Cynthia Cohen Freue, associate director for Latin America financial institutions ratings at Standard & Poor’s Ratings Services: We expect credit to grow in nominal terms about 14 to 15 percent in 2015, considering our expectation of GDP growth close to 3.5 percent. Even though we expect credit growth to somewhat accelerate from last year, we also see improvement in economic prospects this year, mainly driven by infrastructure, mining and monetary and fiscal stimulus, and so we see a similar trend to last year’s in terms of the relationship between credit growth and GDP growth. The central bank has recently adopted measures to boost the economy and de-dollarize the banks’ balance sheets, which we believe will encourage credit growth. The central bank has lowered reserve requirements in soles and is offering economical funding through repurchase agreements for expansion of credit in soles and conversion of loans in dollars to soles. Moreover, corporates’ shift from external funding to domestic funding will also have a positive effect on credit growth. We see as a constraining factor for credit growth the fact that the sluggish economy and weaker credit quality metrics have driven banks to tighten underwriting policies, particularly small business lending. Moreover, the banking superintendency has established stricter capital requirements for mortgages with higher loan-to-value ratios and even stricter ones for dollar-denominated and/or loans with variable rates; and for higher risk auto-loans or long-term consumer loans. With regard to micro-lending, we consider this segment will remain a key market of focus for the financial system. The aggressive growth in micro-lending in previous years, and consequent increasing indebtedness in the sector has resulted in pressures in the payment capacity affecting its credit quality. As a result, banks have reduced growth in micro-lending, tightened underwriting standards and adjusted their models to be able to operate more efficiently in this segment. With the adjustments, we expect credit in this segment to regain growth.

Diego Alcazar, director for Latin American financial institutions at Fitch Ratings in New York: Growth rates have been somewhat bloated by depreciation and mask the important de-dollarization progress encouraged by the central bank. At constant exchange rates, dollar-denominated loans declined about 9 percent, while local currency loans increased almost 30 percent year-on-year in April. Loan growth should be faster in 2015 (12-15 percent) as the economy rebounds from an abnormally weak year, though we do not expect banks to return to strong double-digit growth. Taking a pause, adjusting and consolidating previous growth is a welcome phase for banks; this should allow them to replenish capital that was a bit stretched by rapid growth and depreciation. Besides a cautious approach to the new environment, the key factor constraining growth has been asymmetrical liquidity (high in dollars, tighter in local currency). Central bank actions have been very effective in providing local currency liquidity, and new measures (public sector deposits auctions) should allow banks to grow loans well into 2016. But this does not solve depositors’ preference for dollars; hence while dollarization is becoming less of a threat, progress on the deposit side will be slow. In favor of Peruvian banks are their relatively low banking penetration, high profitability, strong, proactive regulation and credit discipline. As long as regulation keeps abreast of systemic risks and banks adhere to cautious credit policies, growth should remain healthy and profitability continue to be positive. Microlending has become mainstream in Peru; the top three banks have brought their funding muscle and balance sheet strength to this segment, which is not without risks. Asset quality has been a challenge, highlighting the need for credit discipline, but this does not rule out continued growth.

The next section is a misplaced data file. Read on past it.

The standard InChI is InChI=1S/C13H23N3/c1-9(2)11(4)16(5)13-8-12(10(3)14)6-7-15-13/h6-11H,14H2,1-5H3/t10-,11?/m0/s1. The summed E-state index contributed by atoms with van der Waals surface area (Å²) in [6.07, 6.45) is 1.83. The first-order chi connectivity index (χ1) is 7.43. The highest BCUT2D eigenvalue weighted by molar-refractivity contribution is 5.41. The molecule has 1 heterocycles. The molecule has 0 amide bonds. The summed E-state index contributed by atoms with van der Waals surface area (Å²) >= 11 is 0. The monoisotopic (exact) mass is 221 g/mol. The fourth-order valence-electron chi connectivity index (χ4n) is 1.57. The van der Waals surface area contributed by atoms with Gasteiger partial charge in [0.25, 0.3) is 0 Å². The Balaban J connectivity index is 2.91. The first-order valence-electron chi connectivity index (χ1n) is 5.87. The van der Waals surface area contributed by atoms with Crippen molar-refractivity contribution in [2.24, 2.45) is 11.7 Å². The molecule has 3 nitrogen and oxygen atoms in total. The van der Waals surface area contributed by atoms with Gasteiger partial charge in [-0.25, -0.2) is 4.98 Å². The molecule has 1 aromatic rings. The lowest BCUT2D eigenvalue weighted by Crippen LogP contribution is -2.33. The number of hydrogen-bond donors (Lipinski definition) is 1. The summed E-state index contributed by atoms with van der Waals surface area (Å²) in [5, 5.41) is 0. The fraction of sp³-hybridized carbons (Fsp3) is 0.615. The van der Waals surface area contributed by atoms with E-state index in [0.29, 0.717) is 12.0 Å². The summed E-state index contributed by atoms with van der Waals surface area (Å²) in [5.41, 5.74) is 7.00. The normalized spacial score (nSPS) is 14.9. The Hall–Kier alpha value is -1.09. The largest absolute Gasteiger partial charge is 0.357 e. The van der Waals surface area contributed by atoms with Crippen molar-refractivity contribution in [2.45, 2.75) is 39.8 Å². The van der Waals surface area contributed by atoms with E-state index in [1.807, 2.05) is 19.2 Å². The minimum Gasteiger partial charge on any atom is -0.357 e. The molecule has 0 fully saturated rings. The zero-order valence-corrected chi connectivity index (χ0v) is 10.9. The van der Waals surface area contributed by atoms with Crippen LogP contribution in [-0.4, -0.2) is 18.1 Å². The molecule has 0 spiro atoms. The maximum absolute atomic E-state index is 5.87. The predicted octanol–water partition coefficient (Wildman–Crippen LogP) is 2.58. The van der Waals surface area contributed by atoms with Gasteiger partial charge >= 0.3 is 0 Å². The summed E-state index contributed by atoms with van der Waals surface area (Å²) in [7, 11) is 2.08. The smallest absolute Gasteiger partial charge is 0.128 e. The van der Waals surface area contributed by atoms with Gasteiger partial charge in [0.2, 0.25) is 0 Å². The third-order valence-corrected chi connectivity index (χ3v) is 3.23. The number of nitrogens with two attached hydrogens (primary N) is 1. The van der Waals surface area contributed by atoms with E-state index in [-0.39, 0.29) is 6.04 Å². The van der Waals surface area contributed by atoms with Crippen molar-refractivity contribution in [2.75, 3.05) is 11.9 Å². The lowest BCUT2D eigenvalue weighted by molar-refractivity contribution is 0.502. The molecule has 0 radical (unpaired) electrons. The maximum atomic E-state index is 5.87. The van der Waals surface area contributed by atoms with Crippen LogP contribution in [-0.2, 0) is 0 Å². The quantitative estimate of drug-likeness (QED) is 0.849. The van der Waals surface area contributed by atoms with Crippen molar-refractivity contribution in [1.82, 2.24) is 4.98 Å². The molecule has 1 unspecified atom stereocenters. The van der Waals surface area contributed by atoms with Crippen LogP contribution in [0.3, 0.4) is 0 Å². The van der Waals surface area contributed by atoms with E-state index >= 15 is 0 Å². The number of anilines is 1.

Republished with permission from the Inter-American Dialogue's daily Latin America Advisor